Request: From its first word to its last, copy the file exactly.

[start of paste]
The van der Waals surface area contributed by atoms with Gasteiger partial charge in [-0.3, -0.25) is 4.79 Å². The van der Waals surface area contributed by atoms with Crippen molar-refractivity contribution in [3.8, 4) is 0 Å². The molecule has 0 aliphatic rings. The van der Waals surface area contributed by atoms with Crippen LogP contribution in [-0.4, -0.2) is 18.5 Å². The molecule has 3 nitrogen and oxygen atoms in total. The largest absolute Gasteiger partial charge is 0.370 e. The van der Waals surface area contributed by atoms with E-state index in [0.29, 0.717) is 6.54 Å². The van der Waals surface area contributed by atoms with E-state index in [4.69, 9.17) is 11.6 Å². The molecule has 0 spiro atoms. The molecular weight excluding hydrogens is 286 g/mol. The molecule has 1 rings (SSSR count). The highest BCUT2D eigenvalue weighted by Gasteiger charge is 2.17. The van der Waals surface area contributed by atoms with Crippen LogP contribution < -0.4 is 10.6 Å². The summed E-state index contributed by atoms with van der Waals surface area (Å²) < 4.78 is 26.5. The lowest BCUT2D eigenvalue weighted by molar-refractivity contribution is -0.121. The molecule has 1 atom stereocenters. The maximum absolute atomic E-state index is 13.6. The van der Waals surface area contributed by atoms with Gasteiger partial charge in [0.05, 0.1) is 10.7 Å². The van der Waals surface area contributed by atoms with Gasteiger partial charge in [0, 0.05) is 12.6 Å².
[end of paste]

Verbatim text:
The van der Waals surface area contributed by atoms with Gasteiger partial charge in [-0.3, -0.25) is 4.79 Å². The van der Waals surface area contributed by atoms with Crippen molar-refractivity contribution in [3.8, 4) is 0 Å². The molecule has 0 aliphatic rings. The van der Waals surface area contributed by atoms with Crippen LogP contribution in [-0.4, -0.2) is 18.5 Å². The molecule has 3 nitrogen and oxygen atoms in total. The largest absolute Gasteiger partial charge is 0.370 e. The van der Waals surface area contributed by atoms with E-state index in [0.29, 0.717) is 6.54 Å². The van der Waals surface area contributed by atoms with E-state index in [4.69, 9.17) is 11.6 Å². The molecule has 0 spiro atoms. The molecular weight excluding hydrogens is 286 g/mol. The molecule has 1 rings (SSSR count). The highest BCUT2D eigenvalue weighted by Gasteiger charge is 2.17. The van der Waals surface area contributed by atoms with Crippen LogP contribution < -0.4 is 10.6 Å². The summed E-state index contributed by atoms with van der Waals surface area (Å²) < 4.78 is 26.5. The lowest BCUT2D eigenvalue weighted by molar-refractivity contribution is -0.121. The molecule has 1 atom stereocenters. The maximum absolute atomic E-state index is 13.6. The van der Waals surface area contributed by atoms with Gasteiger partial charge in [0.05, 0.1) is 10.7 Å². The van der Waals surface area contributed by atoms with Gasteiger partial charge in [0, 0.05) is 12.6 Å².